Tuesday, December 25, 2007


It's Christmas, and here we are, still at war. Many of us didn't want it, didn't believe it was right, and would like to see it come to an end. Many times in life, we have to ask ourselves what we as individuals can do when things around us seem to be wrong in so many ways. What can one person do? We feel helpless and ineffectual.

I meditated, and asked how to promote peace. This was the answer that came.

Be peaceful.
Think peacefully, speak peacefully, act peacefully, respond peacefully, relate to others
If anger should arise, use the energy of the anger to accomplish peaceful ends, to bring
about the best for all concerned.
Peace begins in one's own heart, and if it isn't there, it won't be in your life, nor can you
pass it on to others.
If you want to promote peace in the world, it must begin with you, in your own heart, in
your own life.

Here is a poem on the same subject from my book, "The White Tree."


No matter what appears
Around us in the world
Peace is the answer
Individual peace

Peace in our thoughts
Our minds
Our hearts
Our actions
Can change the world
Nothing else can

There is no way to peace
Peace is the way

Saturday, December 22, 2007

Poem from "The White Tree"


The world is full of possibilities
That grow empty in the choosing
Between this and that

Should I pay attention
To opinion and dispute
Swirling about me
Or listen to my own thoughts
In quiet moments

Should I pay attention
To world events and political scandals
Or listen to the liquid notes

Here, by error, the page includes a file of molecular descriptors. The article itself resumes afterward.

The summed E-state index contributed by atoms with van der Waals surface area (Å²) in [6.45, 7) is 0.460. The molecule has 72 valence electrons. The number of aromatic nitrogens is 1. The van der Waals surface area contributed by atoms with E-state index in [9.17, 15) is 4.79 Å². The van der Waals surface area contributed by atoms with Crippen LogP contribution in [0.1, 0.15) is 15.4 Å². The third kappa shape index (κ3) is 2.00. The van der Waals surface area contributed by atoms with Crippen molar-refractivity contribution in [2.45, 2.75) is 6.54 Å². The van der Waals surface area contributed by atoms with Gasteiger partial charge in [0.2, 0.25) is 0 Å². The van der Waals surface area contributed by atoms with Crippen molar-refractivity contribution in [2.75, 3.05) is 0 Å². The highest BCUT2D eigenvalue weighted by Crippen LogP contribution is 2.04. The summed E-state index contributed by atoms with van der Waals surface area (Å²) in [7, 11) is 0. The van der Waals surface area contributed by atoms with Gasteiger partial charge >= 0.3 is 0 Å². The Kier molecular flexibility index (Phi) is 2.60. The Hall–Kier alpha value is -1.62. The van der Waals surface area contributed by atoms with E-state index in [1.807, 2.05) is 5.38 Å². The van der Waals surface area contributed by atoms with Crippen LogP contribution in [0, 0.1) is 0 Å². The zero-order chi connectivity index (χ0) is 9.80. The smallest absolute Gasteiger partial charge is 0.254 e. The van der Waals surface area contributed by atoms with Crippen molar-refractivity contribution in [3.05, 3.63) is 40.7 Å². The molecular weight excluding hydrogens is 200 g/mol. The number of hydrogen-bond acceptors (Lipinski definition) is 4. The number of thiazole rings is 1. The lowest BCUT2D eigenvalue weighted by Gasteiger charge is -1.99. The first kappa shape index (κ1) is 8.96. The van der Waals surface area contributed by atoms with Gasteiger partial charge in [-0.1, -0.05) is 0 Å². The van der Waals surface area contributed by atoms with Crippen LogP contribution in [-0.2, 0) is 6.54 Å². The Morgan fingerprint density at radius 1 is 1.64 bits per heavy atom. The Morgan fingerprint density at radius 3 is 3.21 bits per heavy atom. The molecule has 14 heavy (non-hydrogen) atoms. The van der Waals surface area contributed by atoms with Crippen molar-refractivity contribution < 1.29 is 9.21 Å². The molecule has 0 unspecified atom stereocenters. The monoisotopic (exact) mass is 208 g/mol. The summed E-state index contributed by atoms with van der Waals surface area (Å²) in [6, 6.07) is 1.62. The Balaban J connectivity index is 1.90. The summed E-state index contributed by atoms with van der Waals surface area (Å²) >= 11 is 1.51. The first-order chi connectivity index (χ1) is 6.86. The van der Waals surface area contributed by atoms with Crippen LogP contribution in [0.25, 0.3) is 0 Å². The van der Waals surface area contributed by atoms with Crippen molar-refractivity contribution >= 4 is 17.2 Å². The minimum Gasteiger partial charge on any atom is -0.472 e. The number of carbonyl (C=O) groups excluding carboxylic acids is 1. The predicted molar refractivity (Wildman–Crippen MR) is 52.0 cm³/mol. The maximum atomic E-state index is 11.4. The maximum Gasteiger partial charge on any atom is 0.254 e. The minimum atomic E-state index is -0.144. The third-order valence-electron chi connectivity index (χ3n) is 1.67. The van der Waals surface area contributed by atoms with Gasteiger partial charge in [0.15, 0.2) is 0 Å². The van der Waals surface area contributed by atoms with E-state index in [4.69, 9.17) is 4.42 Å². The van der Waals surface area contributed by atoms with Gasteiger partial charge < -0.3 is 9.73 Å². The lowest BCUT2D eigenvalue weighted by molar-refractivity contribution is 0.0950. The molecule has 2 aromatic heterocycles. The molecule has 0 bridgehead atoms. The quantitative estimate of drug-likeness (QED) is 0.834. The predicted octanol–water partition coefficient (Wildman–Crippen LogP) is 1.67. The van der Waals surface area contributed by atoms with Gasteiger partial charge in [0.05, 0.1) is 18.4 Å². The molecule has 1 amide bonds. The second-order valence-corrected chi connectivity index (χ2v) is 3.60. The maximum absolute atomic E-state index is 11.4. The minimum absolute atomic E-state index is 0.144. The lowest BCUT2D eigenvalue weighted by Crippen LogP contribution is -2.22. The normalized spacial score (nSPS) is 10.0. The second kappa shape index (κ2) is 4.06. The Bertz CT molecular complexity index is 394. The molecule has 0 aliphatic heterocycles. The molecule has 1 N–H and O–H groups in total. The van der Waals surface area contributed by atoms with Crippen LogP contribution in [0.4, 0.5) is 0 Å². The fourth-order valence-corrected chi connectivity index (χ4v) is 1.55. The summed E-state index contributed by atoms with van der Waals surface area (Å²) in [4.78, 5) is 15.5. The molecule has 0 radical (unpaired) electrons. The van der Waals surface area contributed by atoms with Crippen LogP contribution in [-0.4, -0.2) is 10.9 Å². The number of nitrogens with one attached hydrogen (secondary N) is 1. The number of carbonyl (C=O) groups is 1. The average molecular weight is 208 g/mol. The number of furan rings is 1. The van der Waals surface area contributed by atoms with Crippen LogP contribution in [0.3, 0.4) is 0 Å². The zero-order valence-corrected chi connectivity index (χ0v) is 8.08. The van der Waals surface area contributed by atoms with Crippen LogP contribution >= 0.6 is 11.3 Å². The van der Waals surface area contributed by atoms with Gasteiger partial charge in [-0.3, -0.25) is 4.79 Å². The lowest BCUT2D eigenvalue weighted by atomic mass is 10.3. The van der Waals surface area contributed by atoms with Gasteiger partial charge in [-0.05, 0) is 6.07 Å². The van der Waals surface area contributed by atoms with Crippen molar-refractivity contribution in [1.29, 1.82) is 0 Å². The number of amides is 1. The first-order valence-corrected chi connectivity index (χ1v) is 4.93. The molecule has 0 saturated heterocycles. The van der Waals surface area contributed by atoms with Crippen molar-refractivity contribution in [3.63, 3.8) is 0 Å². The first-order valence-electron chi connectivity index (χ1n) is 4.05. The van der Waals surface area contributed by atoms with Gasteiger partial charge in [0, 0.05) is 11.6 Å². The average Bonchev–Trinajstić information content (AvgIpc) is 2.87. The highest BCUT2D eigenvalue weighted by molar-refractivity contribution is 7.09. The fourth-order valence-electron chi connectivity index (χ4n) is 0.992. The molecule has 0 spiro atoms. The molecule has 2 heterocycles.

Of the mockingbird
Singing in my neighbor's tree

What shall I value most
Things I've worked for
Things I own
Things I've created
Or the natural world
Beauty I cannot own
Except by experiencing it
Loving it

Whatever is valuable to me or to you
Won't matter if we let the earth die
Isn't this the gift to treasure
This lovely planet
That we fail to honor

Troy Parker Farr

Monday, December 17, 2007

It's Boring to Be Bored

Lately, several people have told me they are bored. That set me thinking. Why am I never bored? After pondering about it, I thought of several possible reasons. First, there are so many things that interest me, things I want to learn about, or do, or create, that whenever there is time in which nothing is required of me, there is always something I want to do.

Second, there is no idea in my mind that somebody, or something, will come along to entertain me, or save me, or fix me in any way. I am responsible to myself for myself. Of course, I didn't believe this when I was young--it was sort of forced on me by life. Back then, things I wanted to happen weren't happening, so I had to learn to find my way by myself, which leads into the third thought.

In looking for answers on my own, I eventually discovered that Abraham Lincoln was right when he said, "People are about as happy as they make up their minds to be." But I must admit that when I first read this, I snorted in disbelief. Easy for him to say! Then, as time went on, I found that doing things I love to do, spending time with people I feel comfortable with, and treating people the way I'd like to be treated, gave me a feeling of satisfaction and joy. I saw that happiness is not something you can hunt for like a pot of gold, or a hidden gem; it's a by-product of how you are living and thinking.

I hope every person reading this, who feels bored, will be able to find something they are interested in, something to do, or see, or become involved in, something that doesn't depend on some other person doing it with you or for you. That doesn't mean other people can't be involved, but that the idea must come from within you, that you really love doing it, and that you can do it on your own. Try it! You might be pleasantly surprised.